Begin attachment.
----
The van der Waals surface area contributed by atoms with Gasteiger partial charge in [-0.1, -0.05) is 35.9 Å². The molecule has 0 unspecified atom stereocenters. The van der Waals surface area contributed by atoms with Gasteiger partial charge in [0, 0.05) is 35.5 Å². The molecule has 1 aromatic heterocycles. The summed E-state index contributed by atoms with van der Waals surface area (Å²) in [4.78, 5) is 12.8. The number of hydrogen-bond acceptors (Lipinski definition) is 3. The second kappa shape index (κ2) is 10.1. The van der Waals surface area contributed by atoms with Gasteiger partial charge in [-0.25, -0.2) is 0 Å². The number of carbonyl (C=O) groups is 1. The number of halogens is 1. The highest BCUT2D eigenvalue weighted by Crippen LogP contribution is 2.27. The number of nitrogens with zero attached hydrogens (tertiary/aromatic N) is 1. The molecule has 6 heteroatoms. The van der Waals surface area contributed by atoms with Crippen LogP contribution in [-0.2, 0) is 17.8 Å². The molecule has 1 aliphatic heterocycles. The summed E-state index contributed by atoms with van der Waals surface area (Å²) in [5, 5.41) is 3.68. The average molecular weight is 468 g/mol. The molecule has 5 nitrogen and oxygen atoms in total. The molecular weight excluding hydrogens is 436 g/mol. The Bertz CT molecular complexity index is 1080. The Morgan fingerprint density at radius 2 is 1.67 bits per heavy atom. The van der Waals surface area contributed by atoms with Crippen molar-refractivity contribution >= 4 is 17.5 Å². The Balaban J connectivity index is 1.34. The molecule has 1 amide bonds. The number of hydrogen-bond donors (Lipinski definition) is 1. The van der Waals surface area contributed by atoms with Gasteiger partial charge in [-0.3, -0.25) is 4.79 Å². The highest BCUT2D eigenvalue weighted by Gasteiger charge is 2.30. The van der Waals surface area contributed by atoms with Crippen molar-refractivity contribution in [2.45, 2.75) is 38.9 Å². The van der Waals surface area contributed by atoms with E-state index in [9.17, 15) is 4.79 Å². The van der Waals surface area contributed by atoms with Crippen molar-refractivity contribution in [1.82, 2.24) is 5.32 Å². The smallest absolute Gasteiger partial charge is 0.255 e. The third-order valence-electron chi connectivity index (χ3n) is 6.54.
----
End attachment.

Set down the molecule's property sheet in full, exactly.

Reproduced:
The van der Waals surface area contributed by atoms with Gasteiger partial charge in [-0.1, -0.05) is 35.9 Å². The molecule has 0 unspecified atom stereocenters. The van der Waals surface area contributed by atoms with Gasteiger partial charge in [0, 0.05) is 35.5 Å². The molecule has 1 aromatic heterocycles. The summed E-state index contributed by atoms with van der Waals surface area (Å²) in [4.78, 5) is 12.8. The number of hydrogen-bond acceptors (Lipinski definition) is 3. The second kappa shape index (κ2) is 10.1. The van der Waals surface area contributed by atoms with Gasteiger partial charge in [-0.25, -0.2) is 0 Å². The number of carbonyl (C=O) groups is 1. The number of halogens is 1. The highest BCUT2D eigenvalue weighted by Crippen LogP contribution is 2.27. The number of nitrogens with zero attached hydrogens (tertiary/aromatic N) is 1. The molecule has 6 heteroatoms. The van der Waals surface area contributed by atoms with Crippen LogP contribution in [-0.2, 0) is 17.8 Å². The molecule has 1 aliphatic heterocycles. The summed E-state index contributed by atoms with van der Waals surface area (Å²) in [5, 5.41) is 3.68. The average molecular weight is 468 g/mol. The molecule has 5 nitrogen and oxygen atoms in total. The molecular weight excluding hydrogens is 436 g/mol. The Bertz CT molecular complexity index is 1080. The Morgan fingerprint density at radius 2 is 1.67 bits per heavy atom. The van der Waals surface area contributed by atoms with Crippen molar-refractivity contribution >= 4 is 17.5 Å². The Balaban J connectivity index is 1.34. The molecule has 1 amide bonds. The number of hydrogen-bond donors (Lipinski definition) is 1. The van der Waals surface area contributed by atoms with Gasteiger partial charge in [-0.3, -0.25) is 4.79 Å². The highest BCUT2D eigenvalue weighted by Gasteiger charge is 2.30. The van der Waals surface area contributed by atoms with Crippen molar-refractivity contribution in [2.45, 2.75) is 38.9 Å². The van der Waals surface area contributed by atoms with E-state index in [9.17, 15) is 4.79 Å². The van der Waals surface area contributed by atoms with Crippen molar-refractivity contribution in [1.82, 2.24) is 5.32 Å². The smallest absolute Gasteiger partial charge is 0.255 e. The third-order valence-electron chi connectivity index (χ3n) is 6.54.